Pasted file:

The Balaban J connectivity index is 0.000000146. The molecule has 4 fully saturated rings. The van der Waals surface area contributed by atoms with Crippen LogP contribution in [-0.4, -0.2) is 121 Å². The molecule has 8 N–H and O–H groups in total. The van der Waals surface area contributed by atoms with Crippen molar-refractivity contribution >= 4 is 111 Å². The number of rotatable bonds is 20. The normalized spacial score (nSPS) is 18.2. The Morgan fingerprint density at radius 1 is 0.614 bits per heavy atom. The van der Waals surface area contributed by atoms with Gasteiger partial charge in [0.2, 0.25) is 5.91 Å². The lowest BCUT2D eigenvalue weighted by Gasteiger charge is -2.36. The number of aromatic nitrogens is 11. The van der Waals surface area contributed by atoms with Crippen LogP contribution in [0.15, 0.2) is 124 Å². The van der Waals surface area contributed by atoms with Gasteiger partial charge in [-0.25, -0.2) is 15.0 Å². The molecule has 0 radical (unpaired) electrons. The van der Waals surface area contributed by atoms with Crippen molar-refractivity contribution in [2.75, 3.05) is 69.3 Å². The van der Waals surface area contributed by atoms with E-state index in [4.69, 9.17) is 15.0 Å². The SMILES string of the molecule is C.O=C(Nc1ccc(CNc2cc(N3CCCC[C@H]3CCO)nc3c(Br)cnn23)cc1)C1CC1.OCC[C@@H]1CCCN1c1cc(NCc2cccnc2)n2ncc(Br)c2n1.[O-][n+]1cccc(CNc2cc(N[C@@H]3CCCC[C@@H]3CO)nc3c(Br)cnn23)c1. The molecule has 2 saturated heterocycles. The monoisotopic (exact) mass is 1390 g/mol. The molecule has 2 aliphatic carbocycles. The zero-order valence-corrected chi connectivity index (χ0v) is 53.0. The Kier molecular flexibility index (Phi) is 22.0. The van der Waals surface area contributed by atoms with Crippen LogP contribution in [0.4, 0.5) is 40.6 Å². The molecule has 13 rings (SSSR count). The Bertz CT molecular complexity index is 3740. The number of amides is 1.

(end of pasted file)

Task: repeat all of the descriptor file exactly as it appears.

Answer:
The Balaban J connectivity index is 0.000000146. The molecule has 4 fully saturated rings. The van der Waals surface area contributed by atoms with Crippen LogP contribution in [-0.4, -0.2) is 121 Å². The molecule has 8 N–H and O–H groups in total. The van der Waals surface area contributed by atoms with Crippen molar-refractivity contribution >= 4 is 111 Å². The number of rotatable bonds is 20. The normalized spacial score (nSPS) is 18.2. The Morgan fingerprint density at radius 1 is 0.614 bits per heavy atom. The van der Waals surface area contributed by atoms with Gasteiger partial charge in [0.2, 0.25) is 5.91 Å². The lowest BCUT2D eigenvalue weighted by Gasteiger charge is -2.36. The number of aromatic nitrogens is 11. The van der Waals surface area contributed by atoms with Crippen LogP contribution in [0.15, 0.2) is 124 Å². The van der Waals surface area contributed by atoms with Gasteiger partial charge in [-0.25, -0.2) is 15.0 Å². The molecule has 0 radical (unpaired) electrons. The van der Waals surface area contributed by atoms with Crippen molar-refractivity contribution in [2.75, 3.05) is 69.3 Å². The van der Waals surface area contributed by atoms with E-state index in [4.69, 9.17) is 15.0 Å². The SMILES string of the molecule is C.O=C(Nc1ccc(CNc2cc(N3CCCC[C@H]3CCO)nc3c(Br)cnn23)cc1)C1CC1.OCC[C@@H]1CCCN1c1cc(NCc2cccnc2)n2ncc(Br)c2n1.[O-][n+]1cccc(CNc2cc(N[C@@H]3CCCC[C@@H]3CO)nc3c(Br)cnn23)c1. The molecule has 2 saturated heterocycles. The monoisotopic (exact) mass is 1390 g/mol. The molecule has 2 aliphatic carbocycles. The zero-order valence-corrected chi connectivity index (χ0v) is 53.0. The Kier molecular flexibility index (Phi) is 22.0. The van der Waals surface area contributed by atoms with Crippen LogP contribution in [0.4, 0.5) is 40.6 Å². The molecule has 13 rings (SSSR count). The Bertz CT molecular complexity index is 3740. The number of amides is 1.